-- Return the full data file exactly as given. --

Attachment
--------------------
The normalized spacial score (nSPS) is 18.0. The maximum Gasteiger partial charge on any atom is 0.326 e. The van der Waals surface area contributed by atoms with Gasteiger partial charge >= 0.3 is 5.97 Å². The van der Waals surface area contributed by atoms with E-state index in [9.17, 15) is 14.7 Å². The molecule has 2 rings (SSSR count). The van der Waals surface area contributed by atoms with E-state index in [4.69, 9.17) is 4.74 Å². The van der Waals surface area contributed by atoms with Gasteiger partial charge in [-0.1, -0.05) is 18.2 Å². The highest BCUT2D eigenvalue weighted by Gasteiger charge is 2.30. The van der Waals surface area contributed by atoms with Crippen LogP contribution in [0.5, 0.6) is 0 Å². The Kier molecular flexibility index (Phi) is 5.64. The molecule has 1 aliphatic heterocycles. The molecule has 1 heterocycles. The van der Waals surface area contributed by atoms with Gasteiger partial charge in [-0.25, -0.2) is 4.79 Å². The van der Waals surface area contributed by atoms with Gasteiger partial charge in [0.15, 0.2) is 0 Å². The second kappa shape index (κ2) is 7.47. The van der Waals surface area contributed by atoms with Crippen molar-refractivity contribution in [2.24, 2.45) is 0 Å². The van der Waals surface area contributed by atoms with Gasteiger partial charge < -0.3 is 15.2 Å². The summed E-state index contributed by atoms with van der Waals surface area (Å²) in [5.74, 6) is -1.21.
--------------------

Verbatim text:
The normalized spacial score (nSPS) is 18.0. The maximum Gasteiger partial charge on any atom is 0.326 e. The van der Waals surface area contributed by atoms with Gasteiger partial charge >= 0.3 is 5.97 Å². The van der Waals surface area contributed by atoms with E-state index in [9.17, 15) is 14.7 Å². The molecule has 2 rings (SSSR count). The van der Waals surface area contributed by atoms with E-state index in [4.69, 9.17) is 4.74 Å². The van der Waals surface area contributed by atoms with Gasteiger partial charge in [-0.1, -0.05) is 18.2 Å². The highest BCUT2D eigenvalue weighted by Gasteiger charge is 2.30. The van der Waals surface area contributed by atoms with Crippen LogP contribution in [0.5, 0.6) is 0 Å². The Kier molecular flexibility index (Phi) is 5.64. The molecule has 1 aliphatic heterocycles. The molecule has 1 heterocycles. The van der Waals surface area contributed by atoms with Gasteiger partial charge in [-0.25, -0.2) is 4.79 Å². The van der Waals surface area contributed by atoms with Gasteiger partial charge in [0.15, 0.2) is 0 Å². The second kappa shape index (κ2) is 7.47. The van der Waals surface area contributed by atoms with Crippen molar-refractivity contribution in [2.24, 2.45) is 0 Å². The van der Waals surface area contributed by atoms with Gasteiger partial charge < -0.3 is 15.2 Å². The summed E-state index contributed by atoms with van der Waals surface area (Å²) in [5.74, 6) is -1.21.